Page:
When we’re faced with something unpleasant, we make the first move by finding a way to push it away or we then find a way to put an end to it. There are always options and it’s a choice we make to either face it or run. Sometimes, unfortunately, our choices are more unpleasant than the circumstance itself.
It’s very common to hear of teens (especially teen girls) who end their lives because their love interests broke up their relationship. And only last week, I heard again, from news coming out of the radio, of a teen girl who subjected herself to “eternal freedom” because she wasn’t careful enough not to get pregnant. I wouldn’t lie. When I used to first hear these things, my quick response was to shun their decisions and criticize their actions, even going as judgmental as calling them stupid.
But I notice I quickly forget that there was a point in my life when I, too, wanted to end it all, wanted to escape from the noise and quick-moving demands of time, wanted to be in a place that’s timeless, where there’s total peace and calm and I knew only death could give me that. We all may have entertained such thoughts in maybe varying degrees and forms and most of the time, they’re unjustifiable. I think now as I should have thought then: If I could think these thoughts when I hit an emotional low that’s not too uncommon, how much more then if I was given the very reason to seek this escape?
For anyone to seriously consider suicide, they must have believed they’ve hit rock bottom (and many very well have) and I think there’s a saying that goes like, “when you’ve hit rock bottom, the only way to go is up”. But potential suicides look up and see not the tiniest glimpse of light or hope but a sea of faces and endless tradition hovering over, waiting to ridicule, judge and condemn. When they look at the end of the tunnel, they see light; not daylight, but the dazzling glare of a train barreling in on them. And some, because they have an idea what they might see, do not even look up and are quick to seek the emancipation they believe death could grant them. We cannot blame them. Yes, we cannot.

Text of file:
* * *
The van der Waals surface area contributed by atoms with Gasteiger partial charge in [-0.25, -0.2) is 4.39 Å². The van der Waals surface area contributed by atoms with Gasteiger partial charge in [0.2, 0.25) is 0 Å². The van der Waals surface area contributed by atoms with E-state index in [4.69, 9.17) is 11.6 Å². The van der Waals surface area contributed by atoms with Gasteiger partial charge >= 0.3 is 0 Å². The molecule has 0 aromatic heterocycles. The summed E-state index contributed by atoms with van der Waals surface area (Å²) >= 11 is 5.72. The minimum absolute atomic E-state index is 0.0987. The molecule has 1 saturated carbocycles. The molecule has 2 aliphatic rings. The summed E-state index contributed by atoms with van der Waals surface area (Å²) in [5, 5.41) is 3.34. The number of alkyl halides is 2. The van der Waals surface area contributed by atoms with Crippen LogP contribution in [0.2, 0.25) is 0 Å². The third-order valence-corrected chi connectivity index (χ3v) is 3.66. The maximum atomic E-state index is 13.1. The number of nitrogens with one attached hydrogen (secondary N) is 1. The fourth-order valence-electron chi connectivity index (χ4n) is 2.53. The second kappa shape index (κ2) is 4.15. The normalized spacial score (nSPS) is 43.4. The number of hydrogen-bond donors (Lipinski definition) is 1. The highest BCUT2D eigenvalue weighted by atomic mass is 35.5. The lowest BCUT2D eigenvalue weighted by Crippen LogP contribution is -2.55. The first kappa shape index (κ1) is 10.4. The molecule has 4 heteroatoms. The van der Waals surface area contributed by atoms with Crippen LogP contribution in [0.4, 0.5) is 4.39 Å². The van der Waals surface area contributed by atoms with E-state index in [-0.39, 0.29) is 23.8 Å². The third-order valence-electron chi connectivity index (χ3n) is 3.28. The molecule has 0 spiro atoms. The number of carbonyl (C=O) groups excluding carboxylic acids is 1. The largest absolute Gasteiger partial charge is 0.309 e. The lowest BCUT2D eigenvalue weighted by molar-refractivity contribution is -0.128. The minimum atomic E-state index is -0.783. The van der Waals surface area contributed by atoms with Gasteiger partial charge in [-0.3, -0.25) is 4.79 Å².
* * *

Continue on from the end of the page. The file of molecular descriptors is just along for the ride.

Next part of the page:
Some time ago, following press reports about the suicides of gay teenagers subjected to bullying in their school, I looked around the web and found the initiative of Dan Savage, a sex advice columnist, very appealing. Dan organized a series of videos centred on the theme of “It Gets Better“. The message is obvious. I may never know what it feels like to be gay, but I do know what it is to be a teen and what it feels like to carry suicidal thoughts.
Maybe before we begin to condemn the next suicide, we should consider firsthand if things could have turned out better had that suicide had someone whom he is certain would hold his hands and tell him “it gets better”. Because it really gets better. Because those sea of faces aren’t going to be up there forever. Because what it takes to turn a circumstance completely around could be just a moment, an hour, a day or a year. However long, it gets better.
I have this uncanny whim to look into the eyes of every teen and tell them boldly that it gets better. It’s wrong to assume that death could bring peace, and it’s also wrong to assume you understand death, because no one does. Death could be an endless silence with opaque depth or it could be something completely darker than our imagination could ever permit. But death is definitely not the answer. Killing yourself as an end to your predicament only closes one more venue of brightness and cuts short a bright purpose.